World Happiness Report ranks Canada 5th
Income is important, but just part of the story in determining 'subjective well-being'
Canadians are a relatively happy bunch — the fifth happiest in the world, according to new data from the 2015 World Happiness Report released Thursday.
The report issues a score on a scale of zero to 10 based on Gallup World Poll data collected from people in more than 150 countries between 2012 and 2014.
Researchers then analyze the "life evaluation" data to rank countries, ostensibly providing a comparative overview of people's "subjective well-being" in each. The report was first published in 2012, with new editions released every 18 months.
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Canada, which got a score of 7.427, for fifth place, was narrowly surpassed by:
- Switzerland (7.587).
- Iceland (7.561).
- Denmark (7.527).
- Norway (7.522).
When the report was last published in 2013, Canada ranked sixth, with Denmark in the top slot.
The variables used to formulate final scores are:
- Healthy years of life expectancy.
- Availability of social support.
- Generosity (i.e. how many people have donated to charity in the last month).
- Perceptions of corruption in government and business.
- Individuals' perceptions of their personal freedoms.
John Helliwell, a professor emeritus of economics at the University of British Columbia and a co-author of the report, said the ultimate goal is to broaden the scope by which governments assess the state of their countries, and to get the general public interested in new ways of measuring well-being.
"The people who design our institutions and govern our lives need to pay attention," he told CBC News.
"If there is a broad public understanding of the evidence and its implications, then the political process starts to take more notice."
Helliwell also hopes that statistical agencies within individual countries will begin collecting the kind of data presented in the report to identify and learn lessons from the happiest regions and communities.
The average score in the top 10 countries is 7.4 — more than twice as high as the bottom 10, which come in at an average of 3.4.
According to the report, income differences account for "as much as one-third" of the gap in the average scores of the top and bottom 10 countries, because "of the six factors, income is the most unequally distributed among countries."
For example, the income measure used in the report, GDP per capita, is on average 25 times higher in the top 10 countries than in the bottom 10, according to the researchers.
The five countries at the bottom of the list are:
- Rwanda (3.465).
- Benin (3.340).
- Syria (3.006).
- Burundi (2.906).
- Togo (2.839).
The U.S. ranked 15th overall, bested slightly by its southern neighbour Mexico.
But Helliwell said one theme persists in the raw data and analysis regardless of income — "the importance of social factors and the norms and networks that connect people."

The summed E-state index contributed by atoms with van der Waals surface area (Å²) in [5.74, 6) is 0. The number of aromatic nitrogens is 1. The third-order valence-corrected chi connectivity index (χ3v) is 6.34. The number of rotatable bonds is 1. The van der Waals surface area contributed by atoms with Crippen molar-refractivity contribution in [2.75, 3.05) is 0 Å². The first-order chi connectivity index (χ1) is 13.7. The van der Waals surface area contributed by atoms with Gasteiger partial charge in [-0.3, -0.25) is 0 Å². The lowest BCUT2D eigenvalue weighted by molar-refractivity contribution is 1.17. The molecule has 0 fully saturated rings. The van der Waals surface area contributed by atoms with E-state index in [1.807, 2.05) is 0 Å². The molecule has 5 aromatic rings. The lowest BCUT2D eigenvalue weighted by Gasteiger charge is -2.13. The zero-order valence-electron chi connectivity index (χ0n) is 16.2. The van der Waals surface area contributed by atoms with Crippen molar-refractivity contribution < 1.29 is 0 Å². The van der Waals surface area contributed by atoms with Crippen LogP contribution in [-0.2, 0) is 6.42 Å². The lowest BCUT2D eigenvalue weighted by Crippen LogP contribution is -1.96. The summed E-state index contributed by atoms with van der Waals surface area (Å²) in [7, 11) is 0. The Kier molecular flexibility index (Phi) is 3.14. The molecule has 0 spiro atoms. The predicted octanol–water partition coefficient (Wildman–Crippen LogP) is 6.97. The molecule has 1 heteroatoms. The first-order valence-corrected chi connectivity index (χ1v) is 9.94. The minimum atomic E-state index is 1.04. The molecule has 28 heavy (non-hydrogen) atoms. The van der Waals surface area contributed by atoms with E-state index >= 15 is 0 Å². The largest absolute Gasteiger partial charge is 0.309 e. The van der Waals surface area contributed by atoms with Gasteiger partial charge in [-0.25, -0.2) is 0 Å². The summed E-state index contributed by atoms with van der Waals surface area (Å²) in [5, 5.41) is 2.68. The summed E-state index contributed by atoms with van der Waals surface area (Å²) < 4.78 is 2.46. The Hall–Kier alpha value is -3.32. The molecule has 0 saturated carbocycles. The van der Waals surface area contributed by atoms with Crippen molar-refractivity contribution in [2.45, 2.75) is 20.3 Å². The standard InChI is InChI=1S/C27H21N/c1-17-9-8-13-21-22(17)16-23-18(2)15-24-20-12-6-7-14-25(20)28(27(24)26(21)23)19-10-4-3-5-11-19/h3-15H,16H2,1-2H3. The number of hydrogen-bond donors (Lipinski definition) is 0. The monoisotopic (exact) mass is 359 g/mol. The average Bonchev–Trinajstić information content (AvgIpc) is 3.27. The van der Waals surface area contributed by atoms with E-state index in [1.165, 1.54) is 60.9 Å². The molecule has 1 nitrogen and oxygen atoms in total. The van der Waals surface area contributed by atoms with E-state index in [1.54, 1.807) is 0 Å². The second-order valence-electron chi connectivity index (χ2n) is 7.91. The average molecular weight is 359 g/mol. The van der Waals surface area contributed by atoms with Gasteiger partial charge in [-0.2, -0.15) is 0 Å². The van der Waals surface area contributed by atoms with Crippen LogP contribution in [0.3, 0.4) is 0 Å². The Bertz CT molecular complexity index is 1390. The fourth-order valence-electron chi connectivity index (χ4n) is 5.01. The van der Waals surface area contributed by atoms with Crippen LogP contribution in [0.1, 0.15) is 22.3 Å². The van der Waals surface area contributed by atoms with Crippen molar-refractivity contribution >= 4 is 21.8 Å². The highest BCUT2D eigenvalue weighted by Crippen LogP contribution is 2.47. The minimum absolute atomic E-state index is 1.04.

These networks include "everything from the degree of trust and collaboration in the workplace to time spent with family and friends, for example."
Happiness and global recession
The authors also analyzed how happiness may have been affected by the global recession.
Researchers looked at numbers from 2005-07 and 2012-14 and found that of the 125 countries with data for both periods, "53 had significant increases, ranging from 0.15 to 1.12 points on the 0 to 10 scale, while 41 showed significant decreases, ranging from –0.11 to –1.47 points, with the remaining 26 countries showing no significant change."
Canada counts among the countries that appeared to be relatively unchanged, though there was a slight happiness decrease of about 0.02 points.
Greece, which took a heavy hit during the recession and continues to struggle to claw its way out of a financial crisis, had the most dramatic decrease of the countries listed: nearly 1.5 points.
The comparison of pre- and post-recessions scores provides insight into the importance of social connections, Helliwell said.
For example, the banking systems of Iceland and Ireland were decimated by the recession, yet their scores remained high because "they have some of the strongest social connections in the world."
Iceland and Ireland, for example, have the highest number of people who say they have someone they can count on when times are tough.
While these connections are more difficult to quantify, Helliwell says, they are critical to understanding why some countries managed to maintain their happiness during the darkest period of the recession.
The 2015 report comes on the heels of a "happiness" study by Statistics Canada. That report, which looked at life satisfaction in different regions and cities, put Saguenay, Que., on top and Vancouver dead last.
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